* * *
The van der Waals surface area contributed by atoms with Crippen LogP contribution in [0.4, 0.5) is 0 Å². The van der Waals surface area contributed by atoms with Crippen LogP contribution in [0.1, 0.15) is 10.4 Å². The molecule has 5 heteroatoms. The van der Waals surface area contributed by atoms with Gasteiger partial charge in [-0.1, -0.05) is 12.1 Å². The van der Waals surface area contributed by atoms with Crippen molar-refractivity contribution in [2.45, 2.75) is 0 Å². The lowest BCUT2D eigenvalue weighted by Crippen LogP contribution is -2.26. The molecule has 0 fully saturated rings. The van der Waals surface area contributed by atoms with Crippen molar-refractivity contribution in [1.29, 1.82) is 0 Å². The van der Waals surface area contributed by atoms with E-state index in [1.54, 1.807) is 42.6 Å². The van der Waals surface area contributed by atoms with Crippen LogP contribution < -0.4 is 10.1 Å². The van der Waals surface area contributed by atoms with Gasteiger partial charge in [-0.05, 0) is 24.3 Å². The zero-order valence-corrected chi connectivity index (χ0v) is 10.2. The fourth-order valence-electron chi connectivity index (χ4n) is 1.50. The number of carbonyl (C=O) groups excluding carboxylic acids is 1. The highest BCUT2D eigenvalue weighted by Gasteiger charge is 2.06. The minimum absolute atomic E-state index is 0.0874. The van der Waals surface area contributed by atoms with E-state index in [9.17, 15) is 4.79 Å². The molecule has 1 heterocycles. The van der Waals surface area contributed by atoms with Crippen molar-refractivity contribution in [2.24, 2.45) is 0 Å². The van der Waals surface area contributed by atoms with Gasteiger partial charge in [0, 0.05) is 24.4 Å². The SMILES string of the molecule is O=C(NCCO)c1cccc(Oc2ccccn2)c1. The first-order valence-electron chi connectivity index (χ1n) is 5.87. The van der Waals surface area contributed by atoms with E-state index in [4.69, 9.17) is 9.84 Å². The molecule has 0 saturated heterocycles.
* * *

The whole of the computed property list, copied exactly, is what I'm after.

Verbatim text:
The van der Waals surface area contributed by atoms with Crippen LogP contribution in [0.4, 0.5) is 0 Å². The van der Waals surface area contributed by atoms with Crippen LogP contribution in [0.1, 0.15) is 10.4 Å². The molecule has 5 heteroatoms. The van der Waals surface area contributed by atoms with Gasteiger partial charge in [-0.1, -0.05) is 12.1 Å². The van der Waals surface area contributed by atoms with Crippen molar-refractivity contribution in [2.45, 2.75) is 0 Å². The lowest BCUT2D eigenvalue weighted by Crippen LogP contribution is -2.26. The molecule has 0 fully saturated rings. The van der Waals surface area contributed by atoms with Crippen molar-refractivity contribution in [1.29, 1.82) is 0 Å². The van der Waals surface area contributed by atoms with E-state index in [1.54, 1.807) is 42.6 Å². The van der Waals surface area contributed by atoms with Crippen LogP contribution < -0.4 is 10.1 Å². The van der Waals surface area contributed by atoms with Gasteiger partial charge in [-0.05, 0) is 24.3 Å². The zero-order valence-corrected chi connectivity index (χ0v) is 10.2. The fourth-order valence-electron chi connectivity index (χ4n) is 1.50. The number of carbonyl (C=O) groups excluding carboxylic acids is 1. The highest BCUT2D eigenvalue weighted by Gasteiger charge is 2.06. The minimum absolute atomic E-state index is 0.0874. The van der Waals surface area contributed by atoms with E-state index in [9.17, 15) is 4.79 Å². The molecule has 1 heterocycles. The van der Waals surface area contributed by atoms with Crippen molar-refractivity contribution in [2.24, 2.45) is 0 Å². The van der Waals surface area contributed by atoms with Gasteiger partial charge in [0, 0.05) is 24.4 Å². The SMILES string of the molecule is O=C(NCCO)c1cccc(Oc2ccccn2)c1. The first-order valence-electron chi connectivity index (χ1n) is 5.87. The van der Waals surface area contributed by atoms with E-state index in [4.69, 9.17) is 9.84 Å². The molecule has 0 saturated heterocycles.